Interesting discussion.

But... yeah. I understand that it's a difficult discussion to have, and the nature of the discussion means some people are going to get pissed off, but...

-sigh-

That you seemingly look on receiving grace as an excuse to do as you will just makes things worse. I fear if I don't do anything about it, or impose some warning that you've already said you're fine with, you're just going to see that as an endorsement of your actions or as weakness on my part.

:/

You knew what you were doing, you knew it would be frowned upon, and you did it anyway in the expectation that you'd be able to get away with it because people would make allowances.

Please don't do this again when you get back.

Phasmal:

And an environment where people seem to have zero empathy or even misplaced anger towards women due to their own baggage.

And if you have an issue with it, it must be a "girl thing."

Which is totally not indicative of the issue.

OP- that's what the numbers were like, proportionally, when I was doing CS. The difference was, the girls were already split into smaller groups based on who they knew when they started, and joined up with groups of the guys from there. There were no problems getting along and there was none of this "one of the guys" bullshit. A couple of us even ended up dating someone from our respective groups over the time of the course.

By the second year a girl from each group had changed course or left because they realised they didn't want to do CS or uni (guys also dropped out or switched for the same reasons), and we all remained separated in different groups. The only time we ever worked together was when somehow 4 of us were put in the same group for a project.

If there is a need for better representation in areas where one gender or group is under-represented (e.g. women in tech, manual labour etc. Men in teaching, nursing etc.) the change needs to start with school. Encourage kids when they show an interest in a subject or field one wouldn't normally expect them to be interested in. No indoctrination, just don't hamper kids based on some silly expectations.

Wrex Brogan:
...as important a question to ask, I can't help but think this probably isn't the forum to be asking it, given we've already had the 'Women don't want certain jobs, it's not our fault' and 'It's only natural' arguments rear their ugly heads already. Good to see the usual excuses are trotted out despite a woman saying 'yeah it's a thing and it sucks' literally as the first reply.

But anyway. It's largely a result of weird cultural gendering that gets ingrained into things - i.e. why people find it strange when there's a female engineer or a male nurse (and why there's often mockery of those kinds of things), because over the years we've just ingrained assorted assumptions about 'which gender should play which role' out of an assortment of shitty reasons. It sucks and it's hard as hell to shift people out of that kind of thinking, since it's not really something people actually... think about. They just kinda go with it because it's what they've grown up with, and people suck at addressing their own biases.

To answer your question though... well, just include them. Don't make weird gendered assumptions about them, and call people out who try and pull that shit. Encourage people to stop thinking about people as 'That gendered role' and just as 'that role'. So instead of 'that female director' she's just 'the director'. Treat people with respect, and don't treat women with kids gloves to make them feel 'welcome'. Just treat them as people, and support them as you would any other co-worker.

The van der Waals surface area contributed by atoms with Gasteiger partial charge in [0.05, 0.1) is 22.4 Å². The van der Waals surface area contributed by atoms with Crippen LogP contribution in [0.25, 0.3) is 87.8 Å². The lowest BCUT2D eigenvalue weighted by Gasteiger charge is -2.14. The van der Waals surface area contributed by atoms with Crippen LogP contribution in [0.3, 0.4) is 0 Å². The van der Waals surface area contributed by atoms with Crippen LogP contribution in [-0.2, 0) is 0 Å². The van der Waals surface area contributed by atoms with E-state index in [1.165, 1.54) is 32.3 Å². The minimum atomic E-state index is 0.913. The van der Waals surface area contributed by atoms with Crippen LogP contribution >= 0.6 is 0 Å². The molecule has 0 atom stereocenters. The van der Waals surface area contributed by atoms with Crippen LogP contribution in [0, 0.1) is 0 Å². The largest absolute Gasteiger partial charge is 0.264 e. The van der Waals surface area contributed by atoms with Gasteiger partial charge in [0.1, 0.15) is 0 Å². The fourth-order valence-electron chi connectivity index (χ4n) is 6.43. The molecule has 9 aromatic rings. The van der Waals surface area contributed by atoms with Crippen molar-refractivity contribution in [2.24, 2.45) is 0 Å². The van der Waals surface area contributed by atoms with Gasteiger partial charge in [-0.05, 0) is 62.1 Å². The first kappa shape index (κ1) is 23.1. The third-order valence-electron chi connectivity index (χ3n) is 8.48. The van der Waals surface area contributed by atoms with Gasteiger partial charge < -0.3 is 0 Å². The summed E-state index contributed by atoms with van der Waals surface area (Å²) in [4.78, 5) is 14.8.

As Fiz said in the first response, it's a long and painful transition. My advice is, as a man to other men? Be the change, support your female co-workers, call your male co-workers on any sexist/racist bullshit they try to pull and generally just try and encourage a shift towards respecting everyone for their ability rather than making weird assumptions about peoples gender.

9tailedflame:
If there exists an environment where a certain type of humor is expected, then i personally think that those who exist in the environment shouldn't have to cater to the sensibilities of others. I think if everyone had that mentality, the would would be a horrible place with no sense of intimacy anywhere.

...the thing is, is it really humour? I'm a gay man, and I've had numerous work places where other employees have made gay 'jokes'. Except they're not jokes, they're either broad-brushed harmful stereotypes or slapping 'gay' onto something and complaining about it being broken as a result. Like... if that's the standard of humour you're wanting to preserve in the workplace, you have some pretty low standards.

And I like gay jokes. I love 'em to death. They can be light-hearted, they can be dark, they can be rude and crude, whatever, I'm down with it. Just... include me in the joke. Don't make jokes about stereotypes or shitty assumptions, make some real proper gay jokes! Trust me, it's so much better to make a joke that actually includes gay people than just throwing out a 'lol homosexuals'. And if educating yourself on some good quality gay humour isn't up your alley - then just don't make 'em! Simple as that, don't make shitty jokes about a subject you know nothing about, make shitty jokes about things you're educated in (like, say, shit everyone at the job has to deal with), that'll go over much, much better than low-quality humour around terrible stereotypes.

In my personal experience, calling people on their lack of thought in regards to jokes doesn't result in some warped, horrible place where everyone treads on eggshells and there's no sense of community. It often results in them going 'oh, shit, really?' because they just never thought what they were saying was negative, and then putting in the effort to stop doing that and include me on the joke. No drama, no 'woe be to the office', just a moment of me going 'Hey, mate, could you not? I'm quite gay' and then them going 'Oh, shit, my bad mate' and it's all hunky-dory.